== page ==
Nyesom Wike, the Minister of the Federal Capital Territory (FCT), has addressed the issue on the crisis rocking Rivers State in the midst of the plot to remove the state's oil-rich governor, Siminalayi Fubara.
At his office on Tuesday, Wike, the former governor of Rivers State, underscored the significance of retaining his base in order to sustain his political relevance.
He insisted that a politician loses political relevance the moment they lose their base. No amount of slander directed at him, Wike clarified, would cause him to lose sleep; the proper action must be taken.
“All of us want to be politically relevant; all of us want to maintain our political structure,” the minister said.
“Is it not your political structure? Will you allow anybody to just cut you out immediately? Everybody has a base. If you take my base, am I not politically irrelevant?”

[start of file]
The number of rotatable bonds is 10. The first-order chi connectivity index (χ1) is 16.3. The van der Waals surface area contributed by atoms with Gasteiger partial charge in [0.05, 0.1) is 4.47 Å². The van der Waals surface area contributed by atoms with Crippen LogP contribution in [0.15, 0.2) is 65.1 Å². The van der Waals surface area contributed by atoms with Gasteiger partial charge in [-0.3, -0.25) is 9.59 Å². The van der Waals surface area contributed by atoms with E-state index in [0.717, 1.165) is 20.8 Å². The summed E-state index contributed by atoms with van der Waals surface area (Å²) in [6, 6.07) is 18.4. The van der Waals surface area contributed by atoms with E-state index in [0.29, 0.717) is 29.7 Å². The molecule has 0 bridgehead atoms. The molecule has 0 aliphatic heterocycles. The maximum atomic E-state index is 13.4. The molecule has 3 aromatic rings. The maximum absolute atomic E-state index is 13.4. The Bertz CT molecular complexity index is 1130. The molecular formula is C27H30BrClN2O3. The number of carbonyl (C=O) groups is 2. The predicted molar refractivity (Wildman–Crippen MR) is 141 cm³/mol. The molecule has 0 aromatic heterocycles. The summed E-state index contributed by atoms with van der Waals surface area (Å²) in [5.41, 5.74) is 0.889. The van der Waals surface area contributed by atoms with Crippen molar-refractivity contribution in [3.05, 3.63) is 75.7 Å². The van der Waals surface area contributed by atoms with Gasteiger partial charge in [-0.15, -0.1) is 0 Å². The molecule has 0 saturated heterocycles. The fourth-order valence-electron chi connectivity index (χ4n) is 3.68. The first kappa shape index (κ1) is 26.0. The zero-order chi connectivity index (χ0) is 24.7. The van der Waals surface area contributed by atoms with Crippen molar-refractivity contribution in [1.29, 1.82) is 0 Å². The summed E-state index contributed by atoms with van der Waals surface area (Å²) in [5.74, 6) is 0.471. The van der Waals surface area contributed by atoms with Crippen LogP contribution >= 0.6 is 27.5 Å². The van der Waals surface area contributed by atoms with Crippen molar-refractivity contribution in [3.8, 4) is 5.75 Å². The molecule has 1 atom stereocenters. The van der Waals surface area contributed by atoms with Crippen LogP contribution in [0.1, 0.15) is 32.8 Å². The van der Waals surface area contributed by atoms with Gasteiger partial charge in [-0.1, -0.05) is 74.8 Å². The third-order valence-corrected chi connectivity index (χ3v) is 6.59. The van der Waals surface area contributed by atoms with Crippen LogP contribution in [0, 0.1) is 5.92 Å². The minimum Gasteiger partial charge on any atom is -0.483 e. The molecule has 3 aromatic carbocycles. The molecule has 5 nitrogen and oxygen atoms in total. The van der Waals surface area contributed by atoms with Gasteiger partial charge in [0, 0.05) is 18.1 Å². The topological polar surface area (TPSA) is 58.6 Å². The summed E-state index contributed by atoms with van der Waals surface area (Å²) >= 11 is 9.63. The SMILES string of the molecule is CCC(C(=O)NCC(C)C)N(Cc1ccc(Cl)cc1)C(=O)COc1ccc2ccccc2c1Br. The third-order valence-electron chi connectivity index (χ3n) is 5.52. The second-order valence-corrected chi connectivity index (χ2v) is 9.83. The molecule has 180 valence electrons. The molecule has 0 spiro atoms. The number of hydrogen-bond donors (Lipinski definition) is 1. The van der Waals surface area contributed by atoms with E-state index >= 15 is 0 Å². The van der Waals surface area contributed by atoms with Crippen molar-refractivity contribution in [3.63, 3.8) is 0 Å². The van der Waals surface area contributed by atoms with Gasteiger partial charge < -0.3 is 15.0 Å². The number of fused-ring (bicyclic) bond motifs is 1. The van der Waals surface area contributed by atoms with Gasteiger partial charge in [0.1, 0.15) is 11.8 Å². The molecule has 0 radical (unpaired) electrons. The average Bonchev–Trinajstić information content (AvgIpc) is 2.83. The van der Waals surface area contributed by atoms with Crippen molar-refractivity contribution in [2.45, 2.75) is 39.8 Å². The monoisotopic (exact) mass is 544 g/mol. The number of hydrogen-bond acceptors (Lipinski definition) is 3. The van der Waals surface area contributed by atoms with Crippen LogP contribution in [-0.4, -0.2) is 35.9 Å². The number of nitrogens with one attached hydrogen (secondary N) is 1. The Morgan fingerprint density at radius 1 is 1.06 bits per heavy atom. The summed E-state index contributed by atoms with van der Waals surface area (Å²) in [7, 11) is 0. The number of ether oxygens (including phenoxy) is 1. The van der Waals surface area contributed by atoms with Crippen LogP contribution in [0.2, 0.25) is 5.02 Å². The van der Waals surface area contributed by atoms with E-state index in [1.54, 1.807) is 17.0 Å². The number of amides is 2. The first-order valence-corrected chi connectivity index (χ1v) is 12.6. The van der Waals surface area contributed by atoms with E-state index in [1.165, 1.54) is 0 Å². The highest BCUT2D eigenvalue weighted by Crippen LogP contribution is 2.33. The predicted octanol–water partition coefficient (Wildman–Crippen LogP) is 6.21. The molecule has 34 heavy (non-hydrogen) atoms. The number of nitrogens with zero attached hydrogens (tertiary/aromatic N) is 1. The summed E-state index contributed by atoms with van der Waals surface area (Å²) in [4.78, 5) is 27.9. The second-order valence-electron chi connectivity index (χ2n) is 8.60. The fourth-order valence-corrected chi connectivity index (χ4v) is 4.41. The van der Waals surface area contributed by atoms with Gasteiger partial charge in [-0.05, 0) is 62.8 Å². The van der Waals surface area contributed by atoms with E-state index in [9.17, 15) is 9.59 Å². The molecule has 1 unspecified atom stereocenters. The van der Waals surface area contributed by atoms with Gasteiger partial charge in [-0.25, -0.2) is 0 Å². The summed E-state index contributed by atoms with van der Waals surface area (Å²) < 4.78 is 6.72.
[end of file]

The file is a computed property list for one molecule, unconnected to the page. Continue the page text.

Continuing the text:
According to reports, the Assembly's threat to impeach the governor caused a rift in Wike and Fubara's relationship.
Wike has been charged by some with being the mastermind behind the impeachment scheme. Sunday night, a fire destroyed a portion of the Rivers Assembly Complex, turning it into a chaotic stage.
Along with the drama, there were gunshots heard throughout the Assembly on Monday morning as the main officers were being removed.In his storming of the Complex on Monday to assess the extent of the damage, Fubara claimed that the police had shot at him; the police said they were looking into the claim.
Peoples Democratic Party members Wike and Fubara are both (PDP). Wike, however, pointed out that disputes between party men are common and will be resolved using the party's mechanisms.
“In politics, there are a lot of internal wranglings,” he said.
“But to come out and say ‘Oh they want to do this against me, it will not work.’ I had every power then to say where this thing is going. So, when things are wrong, you ask questions.